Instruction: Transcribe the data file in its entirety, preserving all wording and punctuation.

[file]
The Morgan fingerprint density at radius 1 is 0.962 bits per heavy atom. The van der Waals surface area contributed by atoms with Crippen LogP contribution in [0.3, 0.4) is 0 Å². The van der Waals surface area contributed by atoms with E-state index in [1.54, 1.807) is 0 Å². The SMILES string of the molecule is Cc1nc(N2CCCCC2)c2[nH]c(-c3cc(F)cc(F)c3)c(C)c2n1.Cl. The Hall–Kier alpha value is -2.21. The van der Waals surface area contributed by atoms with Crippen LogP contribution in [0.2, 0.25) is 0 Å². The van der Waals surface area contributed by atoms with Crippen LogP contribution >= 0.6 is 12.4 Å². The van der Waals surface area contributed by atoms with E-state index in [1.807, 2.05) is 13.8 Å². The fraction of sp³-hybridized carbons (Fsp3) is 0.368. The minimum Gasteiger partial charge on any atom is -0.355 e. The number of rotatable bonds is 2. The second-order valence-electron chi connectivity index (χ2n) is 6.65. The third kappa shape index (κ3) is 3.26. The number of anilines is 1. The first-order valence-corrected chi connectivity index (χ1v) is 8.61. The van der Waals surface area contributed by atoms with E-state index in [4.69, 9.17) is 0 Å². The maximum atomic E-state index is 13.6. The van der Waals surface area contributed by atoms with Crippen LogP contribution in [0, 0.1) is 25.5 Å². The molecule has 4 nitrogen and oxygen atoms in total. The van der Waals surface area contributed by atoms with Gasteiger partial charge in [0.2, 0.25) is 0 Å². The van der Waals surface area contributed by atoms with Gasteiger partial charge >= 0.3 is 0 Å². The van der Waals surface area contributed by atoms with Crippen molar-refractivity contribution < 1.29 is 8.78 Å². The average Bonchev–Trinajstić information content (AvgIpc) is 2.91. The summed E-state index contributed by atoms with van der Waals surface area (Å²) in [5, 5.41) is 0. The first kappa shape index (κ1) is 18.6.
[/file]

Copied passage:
The Morgan fingerprint density at radius 1 is 0.962 bits per heavy atom. The van der Waals surface area contributed by atoms with Crippen LogP contribution in [0.3, 0.4) is 0 Å². The van der Waals surface area contributed by atoms with E-state index in [1.54, 1.807) is 0 Å². The SMILES string of the molecule is Cc1nc(N2CCCCC2)c2[nH]c(-c3cc(F)cc(F)c3)c(C)c2n1.Cl. The Hall–Kier alpha value is -2.21. The van der Waals surface area contributed by atoms with Crippen LogP contribution in [0.2, 0.25) is 0 Å². The van der Waals surface area contributed by atoms with Crippen LogP contribution >= 0.6 is 12.4 Å². The van der Waals surface area contributed by atoms with E-state index in [1.807, 2.05) is 13.8 Å². The fraction of sp³-hybridized carbons (Fsp3) is 0.368. The minimum Gasteiger partial charge on any atom is -0.355 e. The number of rotatable bonds is 2. The second-order valence-electron chi connectivity index (χ2n) is 6.65. The third kappa shape index (κ3) is 3.26. The number of anilines is 1. The first-order valence-corrected chi connectivity index (χ1v) is 8.61. The van der Waals surface area contributed by atoms with E-state index in [4.69, 9.17) is 0 Å². The maximum atomic E-state index is 13.6. The van der Waals surface area contributed by atoms with Crippen LogP contribution in [0, 0.1) is 25.5 Å². The molecule has 4 nitrogen and oxygen atoms in total. The van der Waals surface area contributed by atoms with Gasteiger partial charge in [0.2, 0.25) is 0 Å². The van der Waals surface area contributed by atoms with Gasteiger partial charge >= 0.3 is 0 Å². The van der Waals surface area contributed by atoms with Crippen molar-refractivity contribution < 1.29 is 8.78 Å². The average Bonchev–Trinajstić information content (AvgIpc) is 2.91. The summed E-state index contributed by atoms with van der Waals surface area (Å²) in [5, 5.41) is 0. The first kappa shape index (κ1) is 18.6.